In its January 28, 1991 ruling, the district court denied Robinson's and Jones's motion for qualified immunity. The court adopted the following rule: "The question determining the existence of qualified immunity is whether a reasonable person could have believed the defendants' actions to be lawful in light of clearly established law and the information possessed," citing Henry v. Perry, 866 F.2d 657, 659 (3d Cir.1989) (citing Anderson v. Creighton, 483 U.S. 635, 642, 107 S.Ct. 3034, 3040, 97 L.Ed.2d 523 (1987)). Taking the facts in the complaint as true, the court noted that "Robinson was aware of the findings of the internal police investigation clearing Meyer of misconduct yet filed her affidavit anyway. [p] Whether Robinson withheld or misrepresented information in her affidavit" was a critical question of fact resolved in Meyer's favor. After numerous affidavits were filed, on March 6, 1992, the court in a one page entry denied the defendants' motion for summary judgment or in the alternative for qualified immunity. It is from this latter ruling that Robinson appeals.
Pursuant to 28 U.S.C. § 1291, we have jurisdiction over final decisions of the district court. First Nat'l Bank v. Comptroller of the Currency of the United States, 956 F.2d 1360, 1363 (7th Cir.), cert. denied, --- U.S. ----, 113 S.Ct. 93, 121 L.Ed.2d 55 (1992). In this case, however, the district court has not finalized the case. The parties stipulate that the state law false arrest claims remain in the dispute. With no final decision from the district court, the general rule of section 1291 normally prevents our hearing of this appeal. However, "[a] district court's denial of a claim of qualified immunity, to the extent it turns on an issue of law, is an appealable, 'final decision' within the meaning of 28 U.S.C. § 1291." Mitchell v. Forsyth, 472 U.S. 511, 530, 105 S.Ct. 2806, 2817, 86 L.Ed.2d 411 (1985). The qualified immunity exception to the general rule of section 1291 seeks to free governmental officials from the burdens, distractions and expenses of trial, and ultimately to provide less deterrence to people desiring public service employment. Harlow v. Fitzgerald, 457 U.S. 800, 817-18, 102 S.Ct. 2727, 2737-38, 73 L.Ed.2d 396 (1982); Scott v. Lacy, 811 F.2d 1153 (7th Cir.1987).
Under the Harlow standard, qualified immunity should be granted when the official's conduct does not violate clearly established statutory or constitutional rights of which a reasonable person would have known. The objective standard is designed to protect the public interest in deterrence of and compensation for an official's ability to make difficult decisions with independence and without fear of consequences.
Cleveland-Perdue v. Brutsche, 881 F.2d 427, 430 (7th Cir.1989) (citations omitted), cert. denied, 498 U.S. 949, 111 S.Ct. 368, 112 L.Ed.2d 331 (1990).
If the qualified immunity question on appeal concerned disputed, material facts, however, we would still have no jurisdiction. Elliott v. Thomas, 937 F.2d 338, 342-43 (7th Cir.1991), cert. denied, --- U.S. ----, 112 S.Ct. 1242, 117 L.Ed.2d 475 (1992). For example, if the parties were disputing who did what, when, any question of qualified immunity would have to wait until those fact issues were resolved. But if the acts committed are not in dispute, this court can examine those undisputed facts to determine if they violated a law that was clearly established at the time. Robinson does not argue that "we didn't do it." Id. Rather, Robinson argues that her signed probable cause affidavit suffices to establish the necessary elements of battery under Indiana law and thus the law was "clearly established" that she had probable cause to believe Meyer had committed a battery. Although as shown below we reject Robinson's view of this case, it nevertheless presents us with a question of law, giving this court jurisdiction under 28 U.S.C. § 1291 and Mitchell.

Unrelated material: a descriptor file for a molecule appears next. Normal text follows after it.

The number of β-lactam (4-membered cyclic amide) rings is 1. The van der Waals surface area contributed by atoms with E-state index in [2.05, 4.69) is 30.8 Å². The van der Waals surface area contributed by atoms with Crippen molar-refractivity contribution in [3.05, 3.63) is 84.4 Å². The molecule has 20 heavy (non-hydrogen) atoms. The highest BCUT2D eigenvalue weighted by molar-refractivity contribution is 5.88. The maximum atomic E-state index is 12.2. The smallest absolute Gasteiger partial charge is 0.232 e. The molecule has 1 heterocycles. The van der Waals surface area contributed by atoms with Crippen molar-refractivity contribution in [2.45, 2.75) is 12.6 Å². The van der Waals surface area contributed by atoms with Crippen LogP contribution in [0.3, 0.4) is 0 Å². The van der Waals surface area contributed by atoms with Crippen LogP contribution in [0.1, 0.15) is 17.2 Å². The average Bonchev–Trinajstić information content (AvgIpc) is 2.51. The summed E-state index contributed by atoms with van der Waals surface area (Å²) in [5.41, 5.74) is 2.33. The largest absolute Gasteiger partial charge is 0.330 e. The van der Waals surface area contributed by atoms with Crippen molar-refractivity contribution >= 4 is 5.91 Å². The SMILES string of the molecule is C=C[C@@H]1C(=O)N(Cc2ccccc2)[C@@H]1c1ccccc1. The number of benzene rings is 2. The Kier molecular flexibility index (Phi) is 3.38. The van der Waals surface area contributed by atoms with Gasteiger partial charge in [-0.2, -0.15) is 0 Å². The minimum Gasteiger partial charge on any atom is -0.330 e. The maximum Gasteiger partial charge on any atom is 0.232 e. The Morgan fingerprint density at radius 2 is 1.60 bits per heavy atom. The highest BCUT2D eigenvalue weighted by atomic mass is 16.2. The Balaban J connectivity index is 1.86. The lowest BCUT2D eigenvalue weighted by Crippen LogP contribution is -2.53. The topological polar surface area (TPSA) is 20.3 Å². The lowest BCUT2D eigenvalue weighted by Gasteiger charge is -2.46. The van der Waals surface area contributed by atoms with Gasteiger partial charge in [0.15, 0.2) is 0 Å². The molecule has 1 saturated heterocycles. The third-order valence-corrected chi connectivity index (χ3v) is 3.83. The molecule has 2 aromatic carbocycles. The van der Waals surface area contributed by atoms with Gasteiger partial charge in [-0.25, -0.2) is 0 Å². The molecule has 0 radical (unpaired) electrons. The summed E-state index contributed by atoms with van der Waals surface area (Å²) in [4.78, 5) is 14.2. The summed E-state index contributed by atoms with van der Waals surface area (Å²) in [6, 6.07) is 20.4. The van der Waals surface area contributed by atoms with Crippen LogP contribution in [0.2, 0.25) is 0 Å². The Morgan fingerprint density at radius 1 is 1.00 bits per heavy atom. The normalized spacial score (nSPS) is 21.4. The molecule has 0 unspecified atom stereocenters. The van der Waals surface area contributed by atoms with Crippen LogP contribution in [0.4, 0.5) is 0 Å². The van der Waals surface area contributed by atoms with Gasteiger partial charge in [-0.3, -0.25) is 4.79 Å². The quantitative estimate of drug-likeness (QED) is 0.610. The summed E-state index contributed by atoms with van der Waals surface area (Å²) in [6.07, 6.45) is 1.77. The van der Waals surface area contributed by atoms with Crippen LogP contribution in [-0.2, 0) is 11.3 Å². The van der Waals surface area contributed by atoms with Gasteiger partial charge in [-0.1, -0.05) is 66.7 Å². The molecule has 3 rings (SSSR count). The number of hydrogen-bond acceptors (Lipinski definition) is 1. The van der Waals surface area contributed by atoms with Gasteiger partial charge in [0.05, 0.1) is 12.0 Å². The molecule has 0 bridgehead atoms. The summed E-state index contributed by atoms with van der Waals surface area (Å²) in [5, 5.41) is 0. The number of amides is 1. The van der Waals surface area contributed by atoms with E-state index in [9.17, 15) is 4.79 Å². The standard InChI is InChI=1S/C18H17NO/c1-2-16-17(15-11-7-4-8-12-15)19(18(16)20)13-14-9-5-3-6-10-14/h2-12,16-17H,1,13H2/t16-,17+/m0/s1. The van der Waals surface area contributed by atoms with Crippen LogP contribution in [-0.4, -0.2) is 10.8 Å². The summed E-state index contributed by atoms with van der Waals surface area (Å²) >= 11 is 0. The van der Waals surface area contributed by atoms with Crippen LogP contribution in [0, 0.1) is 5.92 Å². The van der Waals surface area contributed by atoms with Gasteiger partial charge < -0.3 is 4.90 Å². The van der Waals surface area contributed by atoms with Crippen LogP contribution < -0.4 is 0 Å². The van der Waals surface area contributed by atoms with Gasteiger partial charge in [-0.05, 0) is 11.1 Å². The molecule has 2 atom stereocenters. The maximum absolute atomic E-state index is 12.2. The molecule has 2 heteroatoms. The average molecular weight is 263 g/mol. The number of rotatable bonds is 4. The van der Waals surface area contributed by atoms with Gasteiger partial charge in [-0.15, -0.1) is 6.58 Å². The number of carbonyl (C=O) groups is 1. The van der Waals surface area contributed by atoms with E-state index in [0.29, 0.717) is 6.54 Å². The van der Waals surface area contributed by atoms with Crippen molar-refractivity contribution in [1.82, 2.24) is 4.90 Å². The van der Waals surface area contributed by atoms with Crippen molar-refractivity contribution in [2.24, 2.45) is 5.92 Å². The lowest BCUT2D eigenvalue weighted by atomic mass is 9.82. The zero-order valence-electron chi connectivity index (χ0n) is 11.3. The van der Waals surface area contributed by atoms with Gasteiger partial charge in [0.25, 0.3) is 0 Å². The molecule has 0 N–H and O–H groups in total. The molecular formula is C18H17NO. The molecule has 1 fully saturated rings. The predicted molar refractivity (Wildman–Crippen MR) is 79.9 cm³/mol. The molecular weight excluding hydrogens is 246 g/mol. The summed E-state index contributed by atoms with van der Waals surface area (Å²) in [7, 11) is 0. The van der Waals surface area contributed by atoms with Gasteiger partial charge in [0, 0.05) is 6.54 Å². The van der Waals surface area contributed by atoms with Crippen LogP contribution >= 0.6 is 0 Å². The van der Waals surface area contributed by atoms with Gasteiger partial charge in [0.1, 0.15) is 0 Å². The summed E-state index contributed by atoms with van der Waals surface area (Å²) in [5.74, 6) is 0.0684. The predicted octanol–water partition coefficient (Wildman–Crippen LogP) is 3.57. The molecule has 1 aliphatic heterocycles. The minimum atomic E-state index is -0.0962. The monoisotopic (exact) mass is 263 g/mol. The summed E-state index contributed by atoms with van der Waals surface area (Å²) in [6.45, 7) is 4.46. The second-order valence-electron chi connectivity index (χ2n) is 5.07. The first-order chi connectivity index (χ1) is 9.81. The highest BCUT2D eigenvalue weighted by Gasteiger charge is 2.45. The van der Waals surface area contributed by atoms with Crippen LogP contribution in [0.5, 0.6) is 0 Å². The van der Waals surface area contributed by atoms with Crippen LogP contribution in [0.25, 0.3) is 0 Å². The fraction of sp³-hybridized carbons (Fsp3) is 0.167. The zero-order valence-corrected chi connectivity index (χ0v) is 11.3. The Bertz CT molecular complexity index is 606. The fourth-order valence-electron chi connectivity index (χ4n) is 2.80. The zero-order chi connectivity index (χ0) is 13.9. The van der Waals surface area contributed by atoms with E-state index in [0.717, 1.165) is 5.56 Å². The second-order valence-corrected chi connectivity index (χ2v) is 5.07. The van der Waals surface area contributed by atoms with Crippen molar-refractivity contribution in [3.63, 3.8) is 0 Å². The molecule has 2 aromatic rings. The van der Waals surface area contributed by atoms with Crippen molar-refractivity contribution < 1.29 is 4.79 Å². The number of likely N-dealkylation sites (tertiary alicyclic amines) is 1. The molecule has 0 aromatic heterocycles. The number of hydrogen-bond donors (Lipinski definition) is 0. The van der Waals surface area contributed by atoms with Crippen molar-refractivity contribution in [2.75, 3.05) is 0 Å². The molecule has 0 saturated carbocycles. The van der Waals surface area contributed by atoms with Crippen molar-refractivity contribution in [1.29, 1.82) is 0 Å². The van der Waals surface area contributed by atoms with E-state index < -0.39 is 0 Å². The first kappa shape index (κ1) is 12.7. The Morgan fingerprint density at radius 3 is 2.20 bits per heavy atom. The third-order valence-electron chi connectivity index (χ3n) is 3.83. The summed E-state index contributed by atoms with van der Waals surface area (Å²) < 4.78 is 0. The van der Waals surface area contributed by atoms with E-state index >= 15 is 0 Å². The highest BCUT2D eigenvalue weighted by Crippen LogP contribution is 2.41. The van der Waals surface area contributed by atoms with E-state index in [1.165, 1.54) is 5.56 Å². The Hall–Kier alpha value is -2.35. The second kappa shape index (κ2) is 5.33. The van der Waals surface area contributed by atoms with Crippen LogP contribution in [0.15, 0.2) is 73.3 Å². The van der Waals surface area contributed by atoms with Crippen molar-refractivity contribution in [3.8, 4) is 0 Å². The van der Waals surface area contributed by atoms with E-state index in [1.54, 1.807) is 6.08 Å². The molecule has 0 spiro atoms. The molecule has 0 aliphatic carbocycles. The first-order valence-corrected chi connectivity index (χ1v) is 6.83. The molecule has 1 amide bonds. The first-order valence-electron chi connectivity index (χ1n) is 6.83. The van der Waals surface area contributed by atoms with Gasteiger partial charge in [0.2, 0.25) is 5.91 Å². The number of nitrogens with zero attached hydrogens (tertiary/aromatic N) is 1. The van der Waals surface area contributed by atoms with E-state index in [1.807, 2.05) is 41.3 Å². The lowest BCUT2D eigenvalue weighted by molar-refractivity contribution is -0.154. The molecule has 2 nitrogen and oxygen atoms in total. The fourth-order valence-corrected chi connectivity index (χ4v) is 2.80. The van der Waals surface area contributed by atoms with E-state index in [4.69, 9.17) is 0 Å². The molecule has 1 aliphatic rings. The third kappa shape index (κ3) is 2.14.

In her "Statement of Material Facts Not in Dispute," filed with the district court, Robinson states that she did not personally witness the incident of May 25, 1988, when Meyer wrapped Kerlix gauze over Kielblock's mouth. She also wants this court to ignore the actions of the Lawrence County Board of Safety, stating that the Board at that point had made no findings or conclusions; although Meyer was ultimately cleared of any brutality charges, Robinson states that this determination was made several months after she signed the affidavit. For purposes of this appeal, three paragraphs from her Statement are relevant:
3. That Defendant Robinson's probable cause Affidavit of July 15, 1988 states that Kielblock complained of having gauze wrapped around his neck and mouth by Meyer, so as to close Kielblock's mouth, and the Complaint admits that an incident of this nature occurred.
4. Prior to her signing the probable cause affidavit, Defendant Robinson received a statement from inmate Kielblock, in which Kielblock unequivocally claimed that he had suffered physical trauma in the nature of physical abrasions from Meyer's actions, and physical pain and restriction in the nature of closing his mouth, from the wrapping of the gauze, all during a time when Kielblock was handcuffed.
7. Probable cause existed on July 15, 1988 to arrest James Meyer for either assault and battery generally under I.C. section 35-42-2-1(1), or assault and battery with bodily injury under I.C. section 35-42-2-1(2)(A), or both.